UK launch of the readable e-reader

Lots of digital book news this week, sparked by the heralded launch of the Sony e-reader in the UK. Via theBookseller.com, you can read a round-up of local newspaper coverage of the Sony Reader before its launch tomorrow (Thursday), in all of Waterstone's 205 shops as well as online and via Sony centres. "The Daily Mail claims the e-book reading device could spell "the end of the paperback". However, at the Daily Telegraph Marie Phillips, author of Gods Behaving Badly, argues that at £199, the Sony Reader is "really expensive and I don’t see what it adds". Dan Sabbagh at the Times claims that some will find the device irresistible, despite the price. "It is a significant technological advance," he said."
I was startled by one aspect of a sidebar to the Times piece: apparently Waterstones counts a "heavy reader" as someone who buys 12 books a year. This figure is quoted as an argument that the e-reader may not catch on because people don't read enough. I am shocked that reading this amount of books is considered "heavy". I can only assume that Waterstones's definition is out of whack and what they mean is "not many people buy more than 12 books a year with us because they are in addition buying them at Amazon and from other booksellers, or using a library".
According to an industry information service, W H Smith is already selling the iRex iLiad on its website (although not in shops), after Borders UK  increased the number of stores selling the device from six to twelve. The iLiad retails for £399 with 50 classic titles pre-loaded. The Sony Reader undercuts that price significantly, as well as having 100 classic titles pre-loaded. Amazon has not yet announced UK plans for the Kindle.
E-books/readers are likely to be most popular when people travel, either on holiday or if they need to use books as technical manuals when doing things like installing or servicing gas boilers. And as the devices become more common, publishers will dream up innovative ways to use the format that can't work for print, such as (again via the Bookseller) a recent announcement by Dutton, an imprint of Penguin in the USA, that it is to produce a "digi-novel". The publisher has signed a deal with Anthony Zuiker, the creator of CSI, for a three-book "multimedia series", in which readers will need to read the book, view clips, and participate online in order to complete the story. "The series will have a mystery-type flair and will focus on renegade government investigator Steve Dark. Special codes will be included at the end of each chapter in the book; the reader uses these codes to unlock film footage online that continues the storyline in the book. Readers will also be able to participate in a community portal that features alternative storylines, different characters, and, according to Dutton, "countless ancillary levels of story enrichment." "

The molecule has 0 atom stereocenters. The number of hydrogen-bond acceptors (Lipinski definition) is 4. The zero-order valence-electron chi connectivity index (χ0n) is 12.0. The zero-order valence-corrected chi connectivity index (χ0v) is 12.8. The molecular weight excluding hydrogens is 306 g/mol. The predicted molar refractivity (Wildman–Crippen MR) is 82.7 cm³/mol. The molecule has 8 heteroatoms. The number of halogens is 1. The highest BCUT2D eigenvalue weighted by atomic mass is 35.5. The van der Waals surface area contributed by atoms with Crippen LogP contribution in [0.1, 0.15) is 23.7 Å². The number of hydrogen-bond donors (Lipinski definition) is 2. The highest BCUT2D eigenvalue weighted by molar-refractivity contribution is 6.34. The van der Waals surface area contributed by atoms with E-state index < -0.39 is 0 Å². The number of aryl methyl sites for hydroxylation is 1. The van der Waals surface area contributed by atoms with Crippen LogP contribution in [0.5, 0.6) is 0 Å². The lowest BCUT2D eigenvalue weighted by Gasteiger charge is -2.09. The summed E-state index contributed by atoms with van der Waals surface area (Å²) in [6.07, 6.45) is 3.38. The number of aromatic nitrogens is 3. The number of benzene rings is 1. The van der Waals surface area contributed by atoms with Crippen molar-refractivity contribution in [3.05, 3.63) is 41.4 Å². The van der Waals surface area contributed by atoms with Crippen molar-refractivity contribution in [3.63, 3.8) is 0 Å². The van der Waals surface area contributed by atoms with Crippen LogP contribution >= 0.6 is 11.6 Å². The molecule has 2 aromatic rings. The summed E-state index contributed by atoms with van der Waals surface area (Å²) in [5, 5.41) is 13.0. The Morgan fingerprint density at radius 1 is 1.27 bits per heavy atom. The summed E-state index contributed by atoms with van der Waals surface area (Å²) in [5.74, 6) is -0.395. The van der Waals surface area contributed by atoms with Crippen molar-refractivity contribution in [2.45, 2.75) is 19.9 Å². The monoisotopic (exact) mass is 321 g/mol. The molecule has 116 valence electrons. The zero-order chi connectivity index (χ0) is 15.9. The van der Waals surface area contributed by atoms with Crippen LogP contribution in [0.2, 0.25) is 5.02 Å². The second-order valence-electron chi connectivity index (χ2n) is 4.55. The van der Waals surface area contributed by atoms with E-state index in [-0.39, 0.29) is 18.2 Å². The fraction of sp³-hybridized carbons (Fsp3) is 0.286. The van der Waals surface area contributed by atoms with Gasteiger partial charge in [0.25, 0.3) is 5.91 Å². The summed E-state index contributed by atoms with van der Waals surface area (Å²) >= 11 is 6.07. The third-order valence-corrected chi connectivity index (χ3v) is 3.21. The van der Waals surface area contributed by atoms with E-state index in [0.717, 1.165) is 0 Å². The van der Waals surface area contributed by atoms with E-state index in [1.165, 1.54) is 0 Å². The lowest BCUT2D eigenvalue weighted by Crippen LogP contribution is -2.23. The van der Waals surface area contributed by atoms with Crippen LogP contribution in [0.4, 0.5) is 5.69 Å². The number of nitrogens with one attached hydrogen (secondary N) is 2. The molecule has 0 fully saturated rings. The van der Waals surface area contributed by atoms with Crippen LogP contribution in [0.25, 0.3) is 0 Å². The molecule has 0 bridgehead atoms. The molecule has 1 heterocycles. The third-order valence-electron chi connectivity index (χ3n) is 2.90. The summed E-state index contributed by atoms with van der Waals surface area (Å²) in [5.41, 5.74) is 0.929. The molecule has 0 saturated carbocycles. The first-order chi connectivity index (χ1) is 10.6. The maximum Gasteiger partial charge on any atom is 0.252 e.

2 thoughts on “UK launch of the readable e-reader

  1. I do believe that e-book readers will take off, but only when the vendors start adopting the same sort of model used by Polaroid cameras and inkjet printers – sell the hardware for much less than it’s worth and make your money on consumables.
    (This means having a business model that could support this, which Amazon already does, but Sony doesn’t yet.)
    If they could get the readers down to £20 or less, I think they would really take off.

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